I am working in a triple integral, but the second integral (qQ) and the first too ( aA ) is a oscillatory funcion. The third integral ( os11 ) is like a gaussian, and is easy to integrate.

i am trying

\[Sigma] = 6/10;

minroot[gg_?NumericQ, bb_?NumericQ] := 
  Module[{b, g, rts, r}, b = Rationalize[bb, 0];
   g = Rationalize[gg, 0];
   rts = r /. 
     Solve[1 - (b/
           r)^2 - (g^-2)*(2/
             15*\[Sigma]^9 (1/(r - 1)^9 - 1/(r + 1)^9 - 
              9/(8 r)*(1/(r - 1)^8 - 
                 1/(r + 1)^8)) - \[Sigma]^3 (1/(r - 1)^3 - 
              1/(r + 1)^3 - (3/(2 r))*(1/(r - 1)^2 - 1/(r + 1)^2))) ==
        0, r];
   Max[Select[rts, Im[#] == 0 && # > 0 &]]];

aA[g_?NumberQ, b_?NumberQ] := 
  Pi - 2 b NIntegrate[
         1 - (b/r)^2 - 
               15*\[Sigma]^9 (1/(r - 1)^9 - 1/(r + 1)^9 - 
                9/(8 r)*(1/(r - 1)^8 - 
                   1/(r + 1)^8)) - \[Sigma]^3 (1/(r - 1)^3 - 
                1/(r + 1)^3 - (3/(2 r))*(1/(r - 1)^2 - 
                   1/(r + 1)^2)))]), {r, minroot[g, b], \[Infinity]}, 
     Method -> {"LevinRule", 
       Method -> {"GaussKronrodRule", "Points" -> 11}}]; 

qQ[g_?NumberQ] := 
 NIntegrate[2*(1 - Cos[Re[aA[g, b]]]) b, {b, 0.001, 15}, Method -> {"LevinRule", 
 Method -> {"GaussKronrodRule", "Points" -> 11}}]

os11[T_, j_] := (1/T^3) NIntegrate[(g^5*Re[qQ[g]])/E^(g^2/T), {g,0.001, 5}, Method -> {"LevinRule",Method -> {"GaussKronrodRule", "Points" -> 11}}];

AbsoluteTiming[ParallelTable[os11[T, 5], {T, 0.1, 0.2, 0.1}]]

but appears to me the message that integral options should be ina built list ( something like that ), and takes HOURS and HOURS and DONT give me the final value os os11 = 5.44 and 4.68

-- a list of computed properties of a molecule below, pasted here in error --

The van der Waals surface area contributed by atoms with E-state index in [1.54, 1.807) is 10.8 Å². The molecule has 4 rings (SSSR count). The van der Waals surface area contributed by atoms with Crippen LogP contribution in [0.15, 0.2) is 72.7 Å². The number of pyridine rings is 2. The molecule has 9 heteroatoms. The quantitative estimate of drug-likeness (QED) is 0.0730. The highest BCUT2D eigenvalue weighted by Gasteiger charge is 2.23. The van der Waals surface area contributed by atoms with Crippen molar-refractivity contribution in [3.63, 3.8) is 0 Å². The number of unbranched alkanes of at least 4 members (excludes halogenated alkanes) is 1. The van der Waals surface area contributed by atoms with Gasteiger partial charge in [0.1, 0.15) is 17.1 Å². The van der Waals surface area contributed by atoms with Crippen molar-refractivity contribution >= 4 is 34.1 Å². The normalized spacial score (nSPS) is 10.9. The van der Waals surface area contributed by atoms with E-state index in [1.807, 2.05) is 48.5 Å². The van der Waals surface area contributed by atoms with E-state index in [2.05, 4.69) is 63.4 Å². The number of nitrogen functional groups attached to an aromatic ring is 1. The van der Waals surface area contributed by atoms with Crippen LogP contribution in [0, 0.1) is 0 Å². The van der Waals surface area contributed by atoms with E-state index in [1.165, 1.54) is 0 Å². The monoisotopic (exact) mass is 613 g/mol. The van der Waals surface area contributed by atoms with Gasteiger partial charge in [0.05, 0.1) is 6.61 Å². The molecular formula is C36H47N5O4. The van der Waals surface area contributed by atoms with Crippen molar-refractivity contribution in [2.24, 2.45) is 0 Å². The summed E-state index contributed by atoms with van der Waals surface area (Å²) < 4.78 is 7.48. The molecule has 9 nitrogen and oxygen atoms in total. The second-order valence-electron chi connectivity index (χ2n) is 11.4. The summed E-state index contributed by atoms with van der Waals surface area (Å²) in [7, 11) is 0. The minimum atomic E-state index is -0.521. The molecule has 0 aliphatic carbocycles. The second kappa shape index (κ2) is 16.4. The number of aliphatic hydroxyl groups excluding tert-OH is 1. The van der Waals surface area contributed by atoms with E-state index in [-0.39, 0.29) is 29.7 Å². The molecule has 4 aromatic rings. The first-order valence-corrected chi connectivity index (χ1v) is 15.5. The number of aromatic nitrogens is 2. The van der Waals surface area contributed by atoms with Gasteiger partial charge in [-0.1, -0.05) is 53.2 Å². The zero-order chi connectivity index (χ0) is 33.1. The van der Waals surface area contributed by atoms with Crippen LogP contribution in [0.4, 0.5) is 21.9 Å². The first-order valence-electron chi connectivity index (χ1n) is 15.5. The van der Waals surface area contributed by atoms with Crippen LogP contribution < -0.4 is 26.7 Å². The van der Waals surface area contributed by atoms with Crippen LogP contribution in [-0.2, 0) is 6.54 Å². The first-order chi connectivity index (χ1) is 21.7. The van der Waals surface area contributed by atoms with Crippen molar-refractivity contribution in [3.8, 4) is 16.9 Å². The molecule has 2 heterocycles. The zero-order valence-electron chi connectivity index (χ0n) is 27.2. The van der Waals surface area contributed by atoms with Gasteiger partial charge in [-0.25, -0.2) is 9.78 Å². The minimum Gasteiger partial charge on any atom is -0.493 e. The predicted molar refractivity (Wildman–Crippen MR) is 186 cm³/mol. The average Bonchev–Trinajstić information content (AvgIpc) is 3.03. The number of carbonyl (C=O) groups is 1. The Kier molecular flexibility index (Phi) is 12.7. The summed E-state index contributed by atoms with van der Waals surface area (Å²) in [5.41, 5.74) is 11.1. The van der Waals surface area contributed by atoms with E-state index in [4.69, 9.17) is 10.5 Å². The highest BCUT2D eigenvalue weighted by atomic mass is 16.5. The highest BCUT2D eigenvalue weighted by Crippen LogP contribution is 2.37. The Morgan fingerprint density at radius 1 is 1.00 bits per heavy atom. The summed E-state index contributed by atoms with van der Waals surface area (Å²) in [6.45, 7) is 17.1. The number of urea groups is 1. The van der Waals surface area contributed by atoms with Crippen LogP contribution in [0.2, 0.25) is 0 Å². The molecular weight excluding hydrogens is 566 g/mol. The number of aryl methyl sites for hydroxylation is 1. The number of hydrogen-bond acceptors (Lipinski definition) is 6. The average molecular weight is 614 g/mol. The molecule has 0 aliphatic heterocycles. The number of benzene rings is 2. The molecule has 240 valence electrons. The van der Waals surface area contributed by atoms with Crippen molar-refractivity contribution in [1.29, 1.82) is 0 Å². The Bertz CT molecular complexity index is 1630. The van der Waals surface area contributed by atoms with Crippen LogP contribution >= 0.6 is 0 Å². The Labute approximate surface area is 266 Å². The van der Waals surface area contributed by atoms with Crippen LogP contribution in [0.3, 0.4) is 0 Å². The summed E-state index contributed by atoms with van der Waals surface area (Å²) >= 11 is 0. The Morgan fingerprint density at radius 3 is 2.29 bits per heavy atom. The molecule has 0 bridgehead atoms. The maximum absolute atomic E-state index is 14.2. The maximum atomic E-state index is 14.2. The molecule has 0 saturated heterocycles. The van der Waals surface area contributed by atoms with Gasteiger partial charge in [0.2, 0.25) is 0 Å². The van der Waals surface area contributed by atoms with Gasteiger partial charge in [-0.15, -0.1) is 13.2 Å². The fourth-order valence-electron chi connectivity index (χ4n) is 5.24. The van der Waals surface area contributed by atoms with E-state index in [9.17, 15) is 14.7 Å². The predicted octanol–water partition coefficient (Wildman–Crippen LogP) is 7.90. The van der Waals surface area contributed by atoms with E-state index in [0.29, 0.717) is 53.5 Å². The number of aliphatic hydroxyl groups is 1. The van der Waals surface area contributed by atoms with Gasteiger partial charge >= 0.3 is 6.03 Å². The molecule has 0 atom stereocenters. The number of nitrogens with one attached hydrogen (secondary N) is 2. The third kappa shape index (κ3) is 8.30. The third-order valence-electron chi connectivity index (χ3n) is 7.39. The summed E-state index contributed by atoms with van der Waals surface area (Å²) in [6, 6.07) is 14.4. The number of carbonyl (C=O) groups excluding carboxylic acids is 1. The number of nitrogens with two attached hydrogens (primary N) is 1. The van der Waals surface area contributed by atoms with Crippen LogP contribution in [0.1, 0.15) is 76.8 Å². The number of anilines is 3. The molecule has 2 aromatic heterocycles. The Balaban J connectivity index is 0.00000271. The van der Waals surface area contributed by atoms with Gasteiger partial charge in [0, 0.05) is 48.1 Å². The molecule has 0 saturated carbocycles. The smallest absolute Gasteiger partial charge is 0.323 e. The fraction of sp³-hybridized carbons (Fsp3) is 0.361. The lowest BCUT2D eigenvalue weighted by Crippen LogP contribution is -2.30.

any ideas ?

  • $\begingroup$ If you encounter a error message, it would be great to include it to your question. I suspect it is rather a warning about your highly oscillatory function...? $\endgroup$ – Lukas Nov 28 '15 at 17:56

This is rather a detailled comment than an answer. To me, it seems that you need to spend more time on characterizing your function(s). Putting a lot of AbsoluteTiming inside the evaluations reveals that the evaluation of qQ clearly is a bottleneck w.r.t. timing (so far, no comment about oscillatory character). What gave a speedup of a factor between 2-6 (depending on parameters) was using the Method Method -> {Automatic, "SymbolicProcessing" -> 0} instead of your LevinRule. However, evaluation is still slow and throws a lot of warnings regarding possible singularity, highly oscillatory behavior etc. So it is worth a shot to identify the problem.

data = ParallelTable[{b, g, 2*(1 - Cos[Re[aA[g, b]]]) b}, {b, 0.001, 
 15, 0.05}, {g, 0.001, 0.15, 0.005}]; // AbsoluteTiming
ListPlot3D[Flatten[data, 1], PlotRange -> All,  AxesLabel -> {"b", "g", "value"}]